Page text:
2. the auto updater is not working properly in latest dev versions

    it always shows the version i have is updated when a newere versio is available

  3. Great article. I've been using Chrome for a while now, and I love it. It's easier to use and much faster that IE. But, lately I've been having trouble. Sometimes YouTube videos that are embedded in blog are unplayable. I get a message saying that I need the latest Flash to play them. Chrome says that it is updated and has the latest Flash. Also, sometimes while commenting on blogs Chrome cannot display the catchpha that some people use.

  4. Yes indeed. And having lastest flash version is also a major reason why I install chrome on every user!

  5. No doubt, it's the same reason why I love Google Docs and most of what Google does (apart from being free or absurdly cheap).

    Every week, or at least every month, there's some significant new feature: instant pages, better uploads, streaming video, speech input for translation, etc etc etc. Often they don't even make a blog post about it, you just go to the application and notice, hey! The media player in Gdocs is much more polished. Hey! Now you can upload 10GB videos so pretty much every movie you own can be stored online and streamed from everywhere.

    It's the kind of quiet hard work that goes on to keep users happy and that is driving Chrome growth. The downside is that so many people still don't know about it, because Google doesn't make a fuss about it - almost nobody knows the stuff about streaming video in Google Docs, for example, and how cheap storage is.

    Btw, when I hear somebody saying that "you put Chrome in the Transformer/Galaxy Tab/whatever and you have Chrome OS", I want to cry. I love Android but it's insanely complex to manage/use, and the updates are a nightmare. There are app updates that leave an application unusable for days on end, system updates that brick the whole handset, and major upgrades to the OS that just cannot be performed for current handsets. And of course there are different versions of Android and each of them has its own upgrades.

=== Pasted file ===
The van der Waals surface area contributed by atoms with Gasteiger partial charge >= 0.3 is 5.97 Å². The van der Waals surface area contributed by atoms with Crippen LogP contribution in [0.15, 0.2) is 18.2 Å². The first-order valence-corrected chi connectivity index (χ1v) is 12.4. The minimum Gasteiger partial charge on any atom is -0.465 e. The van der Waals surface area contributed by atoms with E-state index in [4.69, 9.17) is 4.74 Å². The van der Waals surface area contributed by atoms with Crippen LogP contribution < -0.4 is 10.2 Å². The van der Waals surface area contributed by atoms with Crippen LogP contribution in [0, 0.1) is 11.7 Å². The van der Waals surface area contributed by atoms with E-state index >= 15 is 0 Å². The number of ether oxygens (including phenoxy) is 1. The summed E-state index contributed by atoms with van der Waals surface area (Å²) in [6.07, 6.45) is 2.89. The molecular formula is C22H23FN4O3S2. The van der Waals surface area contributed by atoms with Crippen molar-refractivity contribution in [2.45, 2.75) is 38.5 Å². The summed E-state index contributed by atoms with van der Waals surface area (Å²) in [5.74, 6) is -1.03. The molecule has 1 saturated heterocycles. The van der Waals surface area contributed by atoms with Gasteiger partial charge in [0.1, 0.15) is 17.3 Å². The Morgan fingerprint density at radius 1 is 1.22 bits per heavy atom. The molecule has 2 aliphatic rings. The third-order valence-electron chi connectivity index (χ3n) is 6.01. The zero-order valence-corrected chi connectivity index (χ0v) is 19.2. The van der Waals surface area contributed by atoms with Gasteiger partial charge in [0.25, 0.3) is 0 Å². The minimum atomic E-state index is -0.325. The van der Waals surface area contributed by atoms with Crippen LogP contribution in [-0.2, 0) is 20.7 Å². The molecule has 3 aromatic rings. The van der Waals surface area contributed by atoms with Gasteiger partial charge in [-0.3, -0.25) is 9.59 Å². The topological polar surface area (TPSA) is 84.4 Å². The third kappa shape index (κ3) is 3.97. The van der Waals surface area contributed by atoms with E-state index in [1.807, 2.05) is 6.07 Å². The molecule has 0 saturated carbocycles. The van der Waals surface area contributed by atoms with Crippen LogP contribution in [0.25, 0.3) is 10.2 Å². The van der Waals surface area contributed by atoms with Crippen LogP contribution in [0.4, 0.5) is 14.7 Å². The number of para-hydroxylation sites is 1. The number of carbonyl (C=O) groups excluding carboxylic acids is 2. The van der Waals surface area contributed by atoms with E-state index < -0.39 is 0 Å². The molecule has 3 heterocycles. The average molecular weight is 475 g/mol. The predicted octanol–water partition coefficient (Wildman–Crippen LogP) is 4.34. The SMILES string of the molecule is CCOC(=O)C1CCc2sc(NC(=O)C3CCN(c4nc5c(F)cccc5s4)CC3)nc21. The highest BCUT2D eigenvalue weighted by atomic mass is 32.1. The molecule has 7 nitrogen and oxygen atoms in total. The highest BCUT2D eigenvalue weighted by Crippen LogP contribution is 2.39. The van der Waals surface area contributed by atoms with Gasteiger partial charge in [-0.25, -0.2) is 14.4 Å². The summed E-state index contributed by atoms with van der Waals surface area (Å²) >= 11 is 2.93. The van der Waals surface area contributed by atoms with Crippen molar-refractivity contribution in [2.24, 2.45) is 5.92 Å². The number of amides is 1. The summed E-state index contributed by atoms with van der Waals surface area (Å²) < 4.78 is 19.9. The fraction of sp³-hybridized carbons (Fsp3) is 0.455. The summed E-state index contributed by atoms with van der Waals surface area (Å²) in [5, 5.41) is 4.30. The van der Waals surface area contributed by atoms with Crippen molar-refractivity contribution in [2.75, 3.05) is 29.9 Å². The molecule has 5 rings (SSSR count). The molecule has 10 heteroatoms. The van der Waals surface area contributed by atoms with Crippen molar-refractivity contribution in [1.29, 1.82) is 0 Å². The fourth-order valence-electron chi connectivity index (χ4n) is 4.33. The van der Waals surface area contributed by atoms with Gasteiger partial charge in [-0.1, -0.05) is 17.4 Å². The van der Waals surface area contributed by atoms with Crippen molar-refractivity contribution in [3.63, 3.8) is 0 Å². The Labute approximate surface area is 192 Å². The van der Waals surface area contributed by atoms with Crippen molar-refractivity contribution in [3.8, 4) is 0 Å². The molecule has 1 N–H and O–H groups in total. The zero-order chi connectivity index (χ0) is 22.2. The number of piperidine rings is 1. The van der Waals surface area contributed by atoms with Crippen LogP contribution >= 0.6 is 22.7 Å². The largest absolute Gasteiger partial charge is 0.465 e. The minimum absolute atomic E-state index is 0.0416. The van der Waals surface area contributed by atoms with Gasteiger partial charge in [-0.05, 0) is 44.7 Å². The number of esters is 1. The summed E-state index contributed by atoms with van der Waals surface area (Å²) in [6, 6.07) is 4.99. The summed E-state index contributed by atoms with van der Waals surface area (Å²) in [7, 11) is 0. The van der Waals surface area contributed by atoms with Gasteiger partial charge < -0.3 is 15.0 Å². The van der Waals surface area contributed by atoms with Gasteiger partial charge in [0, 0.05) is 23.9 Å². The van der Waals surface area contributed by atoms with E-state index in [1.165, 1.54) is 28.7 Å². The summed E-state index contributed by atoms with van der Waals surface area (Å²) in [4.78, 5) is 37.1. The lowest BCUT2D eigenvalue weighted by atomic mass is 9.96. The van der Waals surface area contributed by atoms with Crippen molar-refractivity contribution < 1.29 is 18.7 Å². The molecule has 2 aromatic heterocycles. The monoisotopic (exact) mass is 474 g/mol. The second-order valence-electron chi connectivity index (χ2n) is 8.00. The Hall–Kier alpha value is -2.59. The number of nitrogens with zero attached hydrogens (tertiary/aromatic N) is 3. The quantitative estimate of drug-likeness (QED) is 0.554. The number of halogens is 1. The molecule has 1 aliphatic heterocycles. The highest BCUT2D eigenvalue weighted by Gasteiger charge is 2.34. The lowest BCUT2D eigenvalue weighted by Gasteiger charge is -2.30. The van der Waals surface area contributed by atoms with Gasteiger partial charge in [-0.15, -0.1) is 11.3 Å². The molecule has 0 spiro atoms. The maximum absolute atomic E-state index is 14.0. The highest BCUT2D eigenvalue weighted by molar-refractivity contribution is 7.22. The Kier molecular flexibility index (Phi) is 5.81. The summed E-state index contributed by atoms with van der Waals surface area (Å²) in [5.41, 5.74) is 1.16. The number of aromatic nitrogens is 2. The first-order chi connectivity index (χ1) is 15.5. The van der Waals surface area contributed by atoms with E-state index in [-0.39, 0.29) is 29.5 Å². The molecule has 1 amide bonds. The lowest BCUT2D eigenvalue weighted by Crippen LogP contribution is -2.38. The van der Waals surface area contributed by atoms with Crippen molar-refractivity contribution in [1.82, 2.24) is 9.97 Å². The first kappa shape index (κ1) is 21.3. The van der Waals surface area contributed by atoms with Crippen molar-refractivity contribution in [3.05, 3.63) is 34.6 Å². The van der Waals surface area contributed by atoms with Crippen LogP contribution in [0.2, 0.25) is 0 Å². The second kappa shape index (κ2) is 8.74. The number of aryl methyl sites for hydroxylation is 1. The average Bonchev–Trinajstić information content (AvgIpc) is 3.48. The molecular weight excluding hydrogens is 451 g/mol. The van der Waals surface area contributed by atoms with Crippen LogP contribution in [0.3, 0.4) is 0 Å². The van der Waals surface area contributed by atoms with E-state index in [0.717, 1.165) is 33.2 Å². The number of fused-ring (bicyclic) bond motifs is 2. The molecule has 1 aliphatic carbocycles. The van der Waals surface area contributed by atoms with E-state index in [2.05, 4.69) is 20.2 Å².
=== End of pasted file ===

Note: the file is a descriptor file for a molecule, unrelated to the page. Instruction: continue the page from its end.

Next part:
Which couldn't be a starker contrast to Chrome's simplicity and effectiveness: everybody has the best and latest version. And that's it!

  6. Poor windows users, you think it's magic when a piece of software updates itself without you pressing next-next-finish!

    I just type

    apt-get update && apt-get dist-upgrade

    and everything is new and shiny :P

  7. Continuous updates are nice from a usability perspective, but it seems likely that there are two real dangers:

    1) Targeted updates -- that google could be forced (as by National Security Letter) to deliver surveillance-focused updates to specified targets.

    2) Widespread use -- if google's update channel is ever subverted by a determined attacker, hundreds of millions of machines will be at risk.

  8. I'm not really sure why autoupdate is not the default option for all browsers. I suppose the two downsides mentioned by ipsin could be a reason. Yet, there are always risks using computer software. As long as there is an opt-out then auto update should be the default.

  9. A side-effect of the autoupdater is that a friend of mine thought IE9 must be better than Chrome, since Chrome came out in 2008 and IE9 is new

  10. The reason I dumped Firefox was that it seemed like every single time I launched it there was one or more updates to some extension or the browser itself. LEAVE ME ALONE! Thanks Chrome!

  11. I agree, this is the most important feature - because every other feature of Chrome isn't as good as Firefox.

  12. Yeah with every update chrome refreshes all open tabs, so all paused youtube videos and ads with audio and everything starts playing. Annoying

  13. The frequency of updating is annoying, as is the fact that there's no way the user can choose to change Chrome settings. Sometimes the user does know better than big brother Google.

  14. Autoupdates is the main and only reason I uninstalled otherwise great browser.